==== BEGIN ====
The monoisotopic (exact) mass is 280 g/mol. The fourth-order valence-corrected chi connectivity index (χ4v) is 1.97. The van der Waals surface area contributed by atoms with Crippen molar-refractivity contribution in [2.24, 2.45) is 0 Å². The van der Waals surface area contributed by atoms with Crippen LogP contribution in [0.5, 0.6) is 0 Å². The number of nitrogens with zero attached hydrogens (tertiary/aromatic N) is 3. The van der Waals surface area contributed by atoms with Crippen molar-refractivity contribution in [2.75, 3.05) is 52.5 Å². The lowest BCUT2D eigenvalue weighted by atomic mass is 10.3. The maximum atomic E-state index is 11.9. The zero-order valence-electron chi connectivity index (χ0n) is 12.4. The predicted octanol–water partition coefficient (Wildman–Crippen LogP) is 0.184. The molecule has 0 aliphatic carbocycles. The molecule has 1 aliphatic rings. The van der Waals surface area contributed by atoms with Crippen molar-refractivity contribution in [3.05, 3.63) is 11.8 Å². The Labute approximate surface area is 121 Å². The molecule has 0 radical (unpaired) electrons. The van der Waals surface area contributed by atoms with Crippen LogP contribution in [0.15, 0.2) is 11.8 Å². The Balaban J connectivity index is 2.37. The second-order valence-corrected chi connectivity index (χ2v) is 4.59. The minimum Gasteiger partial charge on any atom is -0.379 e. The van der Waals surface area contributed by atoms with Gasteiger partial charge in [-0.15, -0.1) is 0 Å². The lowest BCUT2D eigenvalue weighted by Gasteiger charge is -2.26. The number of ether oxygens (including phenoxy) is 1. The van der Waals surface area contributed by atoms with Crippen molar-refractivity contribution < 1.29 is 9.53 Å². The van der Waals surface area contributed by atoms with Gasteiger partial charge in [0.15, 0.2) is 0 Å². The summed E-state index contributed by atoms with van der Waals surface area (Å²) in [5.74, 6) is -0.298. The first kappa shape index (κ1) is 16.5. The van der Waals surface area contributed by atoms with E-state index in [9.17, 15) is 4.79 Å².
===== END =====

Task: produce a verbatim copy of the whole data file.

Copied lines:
The monoisotopic (exact) mass is 280 g/mol. The fourth-order valence-corrected chi connectivity index (χ4v) is 1.97. The van der Waals surface area contributed by atoms with Crippen molar-refractivity contribution in [2.24, 2.45) is 0 Å². The van der Waals surface area contributed by atoms with Crippen LogP contribution in [0.5, 0.6) is 0 Å². The number of nitrogens with zero attached hydrogens (tertiary/aromatic N) is 3. The van der Waals surface area contributed by atoms with Crippen molar-refractivity contribution in [2.75, 3.05) is 52.5 Å². The lowest BCUT2D eigenvalue weighted by atomic mass is 10.3. The maximum atomic E-state index is 11.9. The zero-order valence-electron chi connectivity index (χ0n) is 12.4. The predicted octanol–water partition coefficient (Wildman–Crippen LogP) is 0.184. The molecule has 0 aliphatic carbocycles. The molecule has 1 aliphatic rings. The van der Waals surface area contributed by atoms with Crippen molar-refractivity contribution in [3.05, 3.63) is 11.8 Å². The Labute approximate surface area is 121 Å². The molecule has 0 radical (unpaired) electrons. The van der Waals surface area contributed by atoms with Crippen LogP contribution in [0.15, 0.2) is 11.8 Å². The Balaban J connectivity index is 2.37. The second-order valence-corrected chi connectivity index (χ2v) is 4.59. The minimum Gasteiger partial charge on any atom is -0.379 e. The van der Waals surface area contributed by atoms with Gasteiger partial charge in [-0.15, -0.1) is 0 Å². The lowest BCUT2D eigenvalue weighted by Gasteiger charge is -2.26. The number of ether oxygens (including phenoxy) is 1. The van der Waals surface area contributed by atoms with Crippen molar-refractivity contribution < 1.29 is 9.53 Å². The van der Waals surface area contributed by atoms with Gasteiger partial charge in [0.15, 0.2) is 0 Å². The summed E-state index contributed by atoms with van der Waals surface area (Å²) in [5.74, 6) is -0.298. The first kappa shape index (κ1) is 16.5. The van der Waals surface area contributed by atoms with E-state index in [9.17, 15) is 4.79 Å².